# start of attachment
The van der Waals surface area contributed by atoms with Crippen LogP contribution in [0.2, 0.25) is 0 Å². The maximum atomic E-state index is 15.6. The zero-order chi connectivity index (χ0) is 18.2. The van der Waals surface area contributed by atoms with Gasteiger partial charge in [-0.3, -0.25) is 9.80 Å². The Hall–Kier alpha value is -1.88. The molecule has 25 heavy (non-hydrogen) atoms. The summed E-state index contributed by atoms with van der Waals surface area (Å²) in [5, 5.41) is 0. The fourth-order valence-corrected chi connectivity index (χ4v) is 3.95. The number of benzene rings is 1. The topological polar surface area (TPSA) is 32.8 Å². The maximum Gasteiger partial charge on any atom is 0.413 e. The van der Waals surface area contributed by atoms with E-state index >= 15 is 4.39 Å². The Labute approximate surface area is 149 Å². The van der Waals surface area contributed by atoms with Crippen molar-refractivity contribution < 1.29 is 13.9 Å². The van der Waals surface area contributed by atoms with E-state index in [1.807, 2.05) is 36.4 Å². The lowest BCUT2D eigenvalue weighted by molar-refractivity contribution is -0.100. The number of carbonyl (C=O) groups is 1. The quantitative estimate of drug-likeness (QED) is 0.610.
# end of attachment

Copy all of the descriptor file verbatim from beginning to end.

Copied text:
The van der Waals surface area contributed by atoms with Crippen LogP contribution in [0.2, 0.25) is 0 Å². The maximum atomic E-state index is 15.6. The zero-order chi connectivity index (χ0) is 18.2. The van der Waals surface area contributed by atoms with Gasteiger partial charge in [-0.3, -0.25) is 9.80 Å². The Hall–Kier alpha value is -1.88. The molecule has 25 heavy (non-hydrogen) atoms. The summed E-state index contributed by atoms with van der Waals surface area (Å²) in [5, 5.41) is 0. The fourth-order valence-corrected chi connectivity index (χ4v) is 3.95. The number of benzene rings is 1. The topological polar surface area (TPSA) is 32.8 Å². The maximum Gasteiger partial charge on any atom is 0.413 e. The van der Waals surface area contributed by atoms with E-state index >= 15 is 4.39 Å². The Labute approximate surface area is 149 Å². The van der Waals surface area contributed by atoms with Crippen molar-refractivity contribution < 1.29 is 13.9 Å². The van der Waals surface area contributed by atoms with E-state index in [1.807, 2.05) is 36.4 Å². The lowest BCUT2D eigenvalue weighted by molar-refractivity contribution is -0.100. The number of carbonyl (C=O) groups is 1. The quantitative estimate of drug-likeness (QED) is 0.610.